Effects of increased CO2 concentration on nutrient limited coastal summer plankton depend on temperature

Increasing seawater temperature and CO2 concentrations both are expected to increase coastal phytoplankton biomass and carbon to nutrient ratios in nutrient limited seasonally stratified summer conditions. This is because temperature enhances phytoplankton growth while grazing is suggested to be reduced during such bottom-up controlled situations. In addition, enhanced CO2 concentrations potentially favor phytoplankton species, that otherwise depend on costly carbon concentrating mechanisms (CCM). The trophic consequences for consumers under such conditions, however, remain little understood. We set out to experimentally explore the combined effects of increasing temperature and CO2 concentration for phytoplankton biomass and stoichiometry and the consequences for trophic transfer (here for copepods) on a natural nutrient limited Baltic Sea summer plankton community. The results show, that warming effects were translated to the next trophic level by switching the system from a bottom-up controlled to a mainly top-down controlled one. This was reflected in significantly down-grazed phytoplankton and increased zooplankton abundance in the warm temperature treatment (22.5°C). Additionally, at low temperature (16.5°C) rising CO2 concentrations significantly increased phytoplankton biomass. The latter effect however, was due to direct negative impact of CO2 on copepod nauplii which released phytoplankton from grazing in the cold but not in the warm treatments. Our results suggest that future seawater warming has the potential to switch trophic relations between phytoplankton and their grazers under nutrient limited conditions with the consequence of potentially disguising CO2 effects on coastal phytoplankton biomass.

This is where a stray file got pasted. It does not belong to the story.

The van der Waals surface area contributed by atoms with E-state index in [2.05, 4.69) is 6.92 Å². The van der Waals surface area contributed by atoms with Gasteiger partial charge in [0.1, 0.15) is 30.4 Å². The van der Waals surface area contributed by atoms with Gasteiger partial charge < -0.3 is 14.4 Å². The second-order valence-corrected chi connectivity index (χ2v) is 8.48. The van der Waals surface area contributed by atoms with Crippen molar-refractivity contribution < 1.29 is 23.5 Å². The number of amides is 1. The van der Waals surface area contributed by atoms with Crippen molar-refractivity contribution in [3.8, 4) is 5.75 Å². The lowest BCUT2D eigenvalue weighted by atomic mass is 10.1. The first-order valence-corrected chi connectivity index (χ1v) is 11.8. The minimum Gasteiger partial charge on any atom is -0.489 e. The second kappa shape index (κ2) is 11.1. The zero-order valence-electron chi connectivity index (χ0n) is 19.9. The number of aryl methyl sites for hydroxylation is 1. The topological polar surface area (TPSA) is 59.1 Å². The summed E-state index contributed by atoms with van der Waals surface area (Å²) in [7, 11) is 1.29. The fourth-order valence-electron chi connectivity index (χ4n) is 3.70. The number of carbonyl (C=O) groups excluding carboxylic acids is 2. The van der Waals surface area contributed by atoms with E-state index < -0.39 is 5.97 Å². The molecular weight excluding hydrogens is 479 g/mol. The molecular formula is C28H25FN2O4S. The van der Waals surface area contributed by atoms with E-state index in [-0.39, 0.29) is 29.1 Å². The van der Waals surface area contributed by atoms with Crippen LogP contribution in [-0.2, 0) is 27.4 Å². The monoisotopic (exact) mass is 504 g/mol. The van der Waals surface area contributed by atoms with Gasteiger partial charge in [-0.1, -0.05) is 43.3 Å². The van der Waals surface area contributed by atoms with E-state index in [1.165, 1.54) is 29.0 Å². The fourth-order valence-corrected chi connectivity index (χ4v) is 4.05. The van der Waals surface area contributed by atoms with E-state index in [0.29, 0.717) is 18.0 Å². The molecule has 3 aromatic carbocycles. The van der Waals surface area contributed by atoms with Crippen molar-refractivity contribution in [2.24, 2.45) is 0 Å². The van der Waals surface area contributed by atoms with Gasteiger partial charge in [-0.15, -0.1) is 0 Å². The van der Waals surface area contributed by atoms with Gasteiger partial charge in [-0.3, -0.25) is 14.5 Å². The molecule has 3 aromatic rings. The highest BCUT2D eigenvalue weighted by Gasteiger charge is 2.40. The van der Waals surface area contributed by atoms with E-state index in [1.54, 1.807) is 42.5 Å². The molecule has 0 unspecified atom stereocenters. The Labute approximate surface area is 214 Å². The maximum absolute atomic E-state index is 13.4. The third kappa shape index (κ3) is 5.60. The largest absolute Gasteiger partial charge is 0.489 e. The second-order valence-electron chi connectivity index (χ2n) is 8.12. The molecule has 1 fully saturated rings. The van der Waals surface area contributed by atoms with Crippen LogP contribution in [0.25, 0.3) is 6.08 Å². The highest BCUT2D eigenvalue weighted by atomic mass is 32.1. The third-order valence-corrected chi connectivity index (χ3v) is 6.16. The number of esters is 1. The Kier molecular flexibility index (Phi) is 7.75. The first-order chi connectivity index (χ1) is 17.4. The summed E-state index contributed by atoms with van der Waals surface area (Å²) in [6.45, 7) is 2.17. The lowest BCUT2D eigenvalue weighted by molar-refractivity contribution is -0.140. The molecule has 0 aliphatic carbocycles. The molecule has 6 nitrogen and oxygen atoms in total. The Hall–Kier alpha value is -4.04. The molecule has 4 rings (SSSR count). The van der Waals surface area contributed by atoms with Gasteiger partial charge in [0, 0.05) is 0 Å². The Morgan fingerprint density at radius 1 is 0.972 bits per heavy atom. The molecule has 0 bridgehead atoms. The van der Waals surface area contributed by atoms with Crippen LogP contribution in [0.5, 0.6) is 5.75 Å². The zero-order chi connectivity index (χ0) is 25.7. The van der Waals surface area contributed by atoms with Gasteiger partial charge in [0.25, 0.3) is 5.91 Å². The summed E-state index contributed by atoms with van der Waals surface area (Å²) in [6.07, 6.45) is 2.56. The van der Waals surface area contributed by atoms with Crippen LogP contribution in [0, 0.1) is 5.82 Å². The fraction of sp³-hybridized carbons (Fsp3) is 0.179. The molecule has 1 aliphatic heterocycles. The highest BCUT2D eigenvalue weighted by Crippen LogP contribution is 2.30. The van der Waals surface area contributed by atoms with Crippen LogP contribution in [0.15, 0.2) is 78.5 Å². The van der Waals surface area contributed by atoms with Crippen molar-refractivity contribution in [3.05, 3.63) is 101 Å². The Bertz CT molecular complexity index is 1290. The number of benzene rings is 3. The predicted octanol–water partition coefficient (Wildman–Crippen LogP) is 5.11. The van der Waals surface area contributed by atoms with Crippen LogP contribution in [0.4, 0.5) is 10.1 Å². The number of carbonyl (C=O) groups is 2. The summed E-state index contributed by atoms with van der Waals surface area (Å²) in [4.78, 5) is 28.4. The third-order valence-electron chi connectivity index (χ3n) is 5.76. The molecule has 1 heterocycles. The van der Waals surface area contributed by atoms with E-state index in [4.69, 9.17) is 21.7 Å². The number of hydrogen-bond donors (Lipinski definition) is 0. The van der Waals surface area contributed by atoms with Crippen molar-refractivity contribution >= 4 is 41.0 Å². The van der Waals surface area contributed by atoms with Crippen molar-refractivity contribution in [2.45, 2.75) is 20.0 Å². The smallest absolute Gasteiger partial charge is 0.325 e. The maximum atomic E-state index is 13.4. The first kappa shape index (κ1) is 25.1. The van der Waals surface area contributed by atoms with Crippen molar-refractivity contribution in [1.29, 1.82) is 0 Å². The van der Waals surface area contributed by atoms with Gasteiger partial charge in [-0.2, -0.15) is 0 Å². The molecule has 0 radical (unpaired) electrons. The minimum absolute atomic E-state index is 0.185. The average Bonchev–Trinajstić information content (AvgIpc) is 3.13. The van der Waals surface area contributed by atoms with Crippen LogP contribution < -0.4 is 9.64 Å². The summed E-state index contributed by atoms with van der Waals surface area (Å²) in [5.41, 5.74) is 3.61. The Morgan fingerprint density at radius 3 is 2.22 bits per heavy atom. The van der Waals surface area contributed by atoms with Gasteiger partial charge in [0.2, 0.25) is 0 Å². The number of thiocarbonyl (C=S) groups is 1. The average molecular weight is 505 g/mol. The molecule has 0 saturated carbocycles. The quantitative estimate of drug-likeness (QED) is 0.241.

Paul C., Sommer U., Garzke J., Moustaka-Gouni M., Paul A. & Matthiessen B., 2016. Effects of increased CO2 concentration on nutrient limited coastal summer plankton depend on temperature. Limnology and Oceanography 61(3):853–868. Article (subscription required).

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